(Via Schneier on Security.)

Nine Must-Have Features We Want to See in a Google OS

What's inside Google's just-announced Chrome Operating System? How does it work, exactly? Nobody outside Google knows. We can, however, build a dream operating system from the ground up, and that's what we're doing with some help from the hive mind.

We asked on Twitter what features users wanted to see in Google's Linux-based, web-focused operating system, due to be released in code later this year, then on sponsored netbooks in the second half of 2010. We've compiled ten must-have features that we'd like to see from Google's upcoming operating system here.

Speed, Speed, Speed

twitashu says,

'Well I'll be more than happy with a 10 sec. boot time. Also, Google should drive software companies to consider Linux seriously.'

TomRittervg says,

'if they want me to care, it has to make me go 'holy crap, THIS IS FAST'; just like did when I started using chrome'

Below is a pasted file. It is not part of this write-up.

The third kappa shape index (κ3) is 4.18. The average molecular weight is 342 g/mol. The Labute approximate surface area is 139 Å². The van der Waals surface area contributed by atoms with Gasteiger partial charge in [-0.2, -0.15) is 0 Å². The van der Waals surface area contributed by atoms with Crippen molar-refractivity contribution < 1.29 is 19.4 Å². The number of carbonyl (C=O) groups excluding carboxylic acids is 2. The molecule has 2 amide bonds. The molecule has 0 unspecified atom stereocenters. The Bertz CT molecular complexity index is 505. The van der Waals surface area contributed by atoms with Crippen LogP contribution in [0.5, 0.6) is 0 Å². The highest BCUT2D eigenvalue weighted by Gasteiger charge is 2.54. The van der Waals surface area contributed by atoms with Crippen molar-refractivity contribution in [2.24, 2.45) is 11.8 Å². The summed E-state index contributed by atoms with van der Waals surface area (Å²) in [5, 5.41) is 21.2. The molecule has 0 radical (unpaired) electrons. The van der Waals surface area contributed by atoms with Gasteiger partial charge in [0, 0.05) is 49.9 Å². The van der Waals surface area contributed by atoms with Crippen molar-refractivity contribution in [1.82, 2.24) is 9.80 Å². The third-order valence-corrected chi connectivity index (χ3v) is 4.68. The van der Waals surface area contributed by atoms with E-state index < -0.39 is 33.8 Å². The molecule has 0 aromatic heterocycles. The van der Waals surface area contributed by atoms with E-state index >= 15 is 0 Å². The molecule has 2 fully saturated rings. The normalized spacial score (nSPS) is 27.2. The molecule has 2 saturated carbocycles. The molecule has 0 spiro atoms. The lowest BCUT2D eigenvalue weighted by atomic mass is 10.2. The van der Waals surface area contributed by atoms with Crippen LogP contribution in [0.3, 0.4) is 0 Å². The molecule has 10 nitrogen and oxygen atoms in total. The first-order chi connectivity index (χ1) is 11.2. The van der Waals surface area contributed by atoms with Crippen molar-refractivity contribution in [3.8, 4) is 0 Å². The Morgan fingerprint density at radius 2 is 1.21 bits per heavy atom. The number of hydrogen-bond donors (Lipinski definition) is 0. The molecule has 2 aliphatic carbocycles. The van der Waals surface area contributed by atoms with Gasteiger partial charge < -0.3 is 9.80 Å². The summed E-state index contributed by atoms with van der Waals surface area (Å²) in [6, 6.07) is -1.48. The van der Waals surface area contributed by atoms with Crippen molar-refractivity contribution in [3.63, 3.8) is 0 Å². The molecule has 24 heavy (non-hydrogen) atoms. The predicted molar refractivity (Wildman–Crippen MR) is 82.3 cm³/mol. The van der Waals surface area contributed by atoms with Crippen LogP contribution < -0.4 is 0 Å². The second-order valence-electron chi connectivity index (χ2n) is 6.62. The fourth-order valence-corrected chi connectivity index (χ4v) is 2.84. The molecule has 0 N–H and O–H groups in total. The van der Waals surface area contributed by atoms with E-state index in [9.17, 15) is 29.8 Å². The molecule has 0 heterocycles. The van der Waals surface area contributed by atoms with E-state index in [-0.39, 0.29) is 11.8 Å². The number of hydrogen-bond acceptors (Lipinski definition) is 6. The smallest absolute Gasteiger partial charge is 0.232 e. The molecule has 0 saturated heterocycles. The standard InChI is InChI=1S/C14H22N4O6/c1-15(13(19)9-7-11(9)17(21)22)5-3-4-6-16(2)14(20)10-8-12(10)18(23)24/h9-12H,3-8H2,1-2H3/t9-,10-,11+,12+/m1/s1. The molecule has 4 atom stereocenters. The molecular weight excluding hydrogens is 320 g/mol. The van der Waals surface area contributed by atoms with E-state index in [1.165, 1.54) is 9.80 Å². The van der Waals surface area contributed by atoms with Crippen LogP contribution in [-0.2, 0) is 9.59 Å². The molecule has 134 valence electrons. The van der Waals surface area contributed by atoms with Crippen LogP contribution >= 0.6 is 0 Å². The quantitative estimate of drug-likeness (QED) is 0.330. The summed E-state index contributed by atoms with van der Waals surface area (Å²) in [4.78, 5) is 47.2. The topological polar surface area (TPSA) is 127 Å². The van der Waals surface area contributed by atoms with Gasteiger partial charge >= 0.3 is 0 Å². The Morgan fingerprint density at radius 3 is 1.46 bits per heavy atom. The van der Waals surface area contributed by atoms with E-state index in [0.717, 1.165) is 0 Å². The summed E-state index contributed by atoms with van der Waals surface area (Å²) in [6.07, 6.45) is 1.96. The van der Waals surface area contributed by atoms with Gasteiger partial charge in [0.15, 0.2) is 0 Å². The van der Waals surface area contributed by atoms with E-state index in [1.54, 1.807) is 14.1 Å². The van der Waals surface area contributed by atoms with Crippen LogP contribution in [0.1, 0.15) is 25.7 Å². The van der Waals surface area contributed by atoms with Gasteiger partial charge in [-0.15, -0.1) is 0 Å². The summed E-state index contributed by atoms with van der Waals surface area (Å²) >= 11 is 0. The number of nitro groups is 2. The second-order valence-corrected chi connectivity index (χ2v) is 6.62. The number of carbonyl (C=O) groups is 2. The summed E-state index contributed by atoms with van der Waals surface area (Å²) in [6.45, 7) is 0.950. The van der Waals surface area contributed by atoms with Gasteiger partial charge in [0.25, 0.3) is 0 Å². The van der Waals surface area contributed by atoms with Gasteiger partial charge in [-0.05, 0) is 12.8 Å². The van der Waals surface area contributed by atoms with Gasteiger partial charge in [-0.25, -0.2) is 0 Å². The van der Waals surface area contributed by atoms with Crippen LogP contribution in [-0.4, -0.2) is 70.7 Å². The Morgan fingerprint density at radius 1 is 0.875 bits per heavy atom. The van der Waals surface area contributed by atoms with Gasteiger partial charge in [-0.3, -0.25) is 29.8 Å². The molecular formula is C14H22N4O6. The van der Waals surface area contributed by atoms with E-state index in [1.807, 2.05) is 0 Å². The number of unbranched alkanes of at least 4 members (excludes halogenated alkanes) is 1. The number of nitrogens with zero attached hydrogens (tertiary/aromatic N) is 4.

There are two schools of thought on the boot-up speed wars—one being that, if you're going to work all day on a computer, a few more seconds at start-up don't really matter. The other idea, though, is exactly what Google's aiming at: the netbook as something you fire up, quickly jump on the net with, then suspend or shut down when you're done or moving again. If Google can recreate the relative speed of Chrome as a browser to Chrome as an operating system, it's definitely going to open more eyes.

Of course, it's not just about boot-up speeds. Regardless of how quickly an operating system boots up, what matters the majority of the time is how fast it works when you're actually using it. Google will probably be aiming for the sweet spot between kitchen sink functionality and fast, lightweight operation. We'd guess that the first few releases will be fairly barebones to keep things snappy.

Seamless Syncing of Your Browser and Desktop

Bittermormon9 says,

Browser with syncable bookmarks. Thats A+ #1!!

It is odd, isn't it? Despite the plethora of syncing services, there is still no viable bookmark synchronization service for any browser you want, whether on your phone or across desktops. Fixing this would go a long way toward demonstrating Google's commitment to openness—even in an OS named after their own browser.

We'd go even further and suggest syncing all over the place. For example, I want instant, no-brain-needed synchronization of files and cloud data-whether through a 'G Drive' or Dropbox or my own server space-between my laptop, my browser access, and my Android phone (or, in my Happy Land fantasy on Lollipop Lane, any phone out there).